in Issue 32 (July 2002) I wrote
briefly in this column about jargon, and I foreshadowed that I would
ruminate in a later piece on a specific and most fertile field of
gibberish — that of sociology.
with, I should confess that I used to wonder whether there had to be
something intrinsic about academic sociology that begged expression in
I’m the only person who’s ever been bewildered or exasperated by such
writing. Here is a quote in the OED from the 1970s (Nature,
25 June 1971 538/1):
do social scientists, particularly American social scientists, murder
the English language?
Internet is full of comment on the matter, too — even to the extent of
providing several “vocabulary translators”. (Type “sociology jargon”
into your favourite search engine and you’ll see what I mean.)
the language of sociology may seem at first, but over time I have come
to realise something extremely significant: at its best/worst, it can be
the source of great fun. It's a bit like Woody Allen’s answer to the
question “Is sex dirty?” — “Only if it's done right.”
Bikwilians, if it’s fun you’re looking for in sociology’s language, be
sure it’s a day you’re not actually trying to derive useful meaning from
people do seek meaning in it, you know. Or at least I presume that such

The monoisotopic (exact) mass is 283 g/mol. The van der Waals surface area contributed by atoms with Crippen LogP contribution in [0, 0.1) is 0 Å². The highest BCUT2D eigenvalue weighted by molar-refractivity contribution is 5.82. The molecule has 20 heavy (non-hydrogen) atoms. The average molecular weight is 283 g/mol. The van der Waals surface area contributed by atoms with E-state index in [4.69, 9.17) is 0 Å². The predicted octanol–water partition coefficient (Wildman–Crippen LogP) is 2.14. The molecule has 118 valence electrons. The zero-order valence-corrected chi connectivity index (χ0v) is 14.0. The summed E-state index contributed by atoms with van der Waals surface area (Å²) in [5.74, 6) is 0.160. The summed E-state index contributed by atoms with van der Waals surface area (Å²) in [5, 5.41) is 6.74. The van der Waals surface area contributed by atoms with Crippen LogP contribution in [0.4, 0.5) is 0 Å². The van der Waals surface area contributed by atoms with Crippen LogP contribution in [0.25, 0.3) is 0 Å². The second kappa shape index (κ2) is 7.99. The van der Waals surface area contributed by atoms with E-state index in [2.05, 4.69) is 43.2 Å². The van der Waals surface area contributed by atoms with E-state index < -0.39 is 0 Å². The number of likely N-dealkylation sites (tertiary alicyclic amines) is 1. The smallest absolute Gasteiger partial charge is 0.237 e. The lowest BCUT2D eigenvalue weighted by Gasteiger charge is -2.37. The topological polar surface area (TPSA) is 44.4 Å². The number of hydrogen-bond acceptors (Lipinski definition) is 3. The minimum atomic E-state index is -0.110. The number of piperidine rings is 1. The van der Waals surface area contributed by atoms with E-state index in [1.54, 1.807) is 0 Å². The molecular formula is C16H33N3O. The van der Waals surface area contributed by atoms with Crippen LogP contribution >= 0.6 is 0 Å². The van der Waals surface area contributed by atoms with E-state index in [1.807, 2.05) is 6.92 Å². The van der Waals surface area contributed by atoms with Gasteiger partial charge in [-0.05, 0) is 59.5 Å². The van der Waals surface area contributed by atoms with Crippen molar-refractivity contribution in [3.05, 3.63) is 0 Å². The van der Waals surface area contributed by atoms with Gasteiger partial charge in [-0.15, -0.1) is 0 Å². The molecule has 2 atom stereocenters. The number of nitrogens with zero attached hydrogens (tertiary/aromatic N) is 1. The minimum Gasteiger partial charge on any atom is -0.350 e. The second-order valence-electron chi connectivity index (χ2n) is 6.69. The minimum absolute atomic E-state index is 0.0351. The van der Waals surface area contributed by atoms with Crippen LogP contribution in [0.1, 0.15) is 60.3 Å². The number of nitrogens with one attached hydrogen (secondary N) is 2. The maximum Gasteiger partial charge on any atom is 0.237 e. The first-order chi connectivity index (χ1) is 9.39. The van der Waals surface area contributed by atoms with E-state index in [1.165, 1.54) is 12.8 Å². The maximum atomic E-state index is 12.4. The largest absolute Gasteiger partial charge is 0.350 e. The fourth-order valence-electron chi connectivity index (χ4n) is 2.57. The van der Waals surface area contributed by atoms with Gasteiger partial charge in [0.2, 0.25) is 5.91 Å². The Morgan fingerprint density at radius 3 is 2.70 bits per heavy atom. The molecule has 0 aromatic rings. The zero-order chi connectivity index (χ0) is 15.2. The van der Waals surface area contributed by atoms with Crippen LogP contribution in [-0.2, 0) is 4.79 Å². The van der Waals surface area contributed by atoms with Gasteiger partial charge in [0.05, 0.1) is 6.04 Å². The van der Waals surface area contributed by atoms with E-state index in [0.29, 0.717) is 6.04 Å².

people exist. They must, surely? I could be utterly wrong, of course;
the whole thing could be one enormous university hoax, and somewhere
there are groups of sociology lecturers sniggering into their pina
working on the more naive assumption that there’s gold in them thar
sociological hills, let’s return to the unconscious humour hidden in the
earnest shrubbery. Before we do, though, let me just show you a few
lines from an article by Adele Horin entitled Shoot the Messenger:
Ideas Buried in Jargon Jungle (published in The Sydney Morning
Herald on 5 May 2001).
entirely blame Australian sociologists for their failure to reach a
popular audience, or for their failure to try. To a large extent, they
are prisoners of the academy, trained in an impenetrable prose style. No
brownie points accrue to the academic who writes for the people. The
more obscure the journal and the fewer the readers for an academic's
work, the better the chances for promotion . . .
write for each other, and for their students. But the sociologists can't
escape blame. When postmodern theory gripped sociology departments in
the '90s, the last drops of life were squeezed from their prose. It all
got too hard for interested lay folk.
there’s the culprit.
is known to its adherents and detractors alike as POMO — though to me
that word always sounds like a brand of hair-dressing or moustache wax.
It is a mysterious and grotesque countryside for the unwary to go
exploring, full of all sorts of hidden guerrilla words just waiting to
spring an ambush.
have to do, as I’ve indicated, is arm yourself with the Sword of Scorn
and you’ll soon be dashing about performing feats of derring-do you’d
never have thought possible, with nary the hint of a distressing thought
to bother you.
people have found the postmodern language of sociology so hilarious that
they have written plausible essays as part of hoaxes. Some have even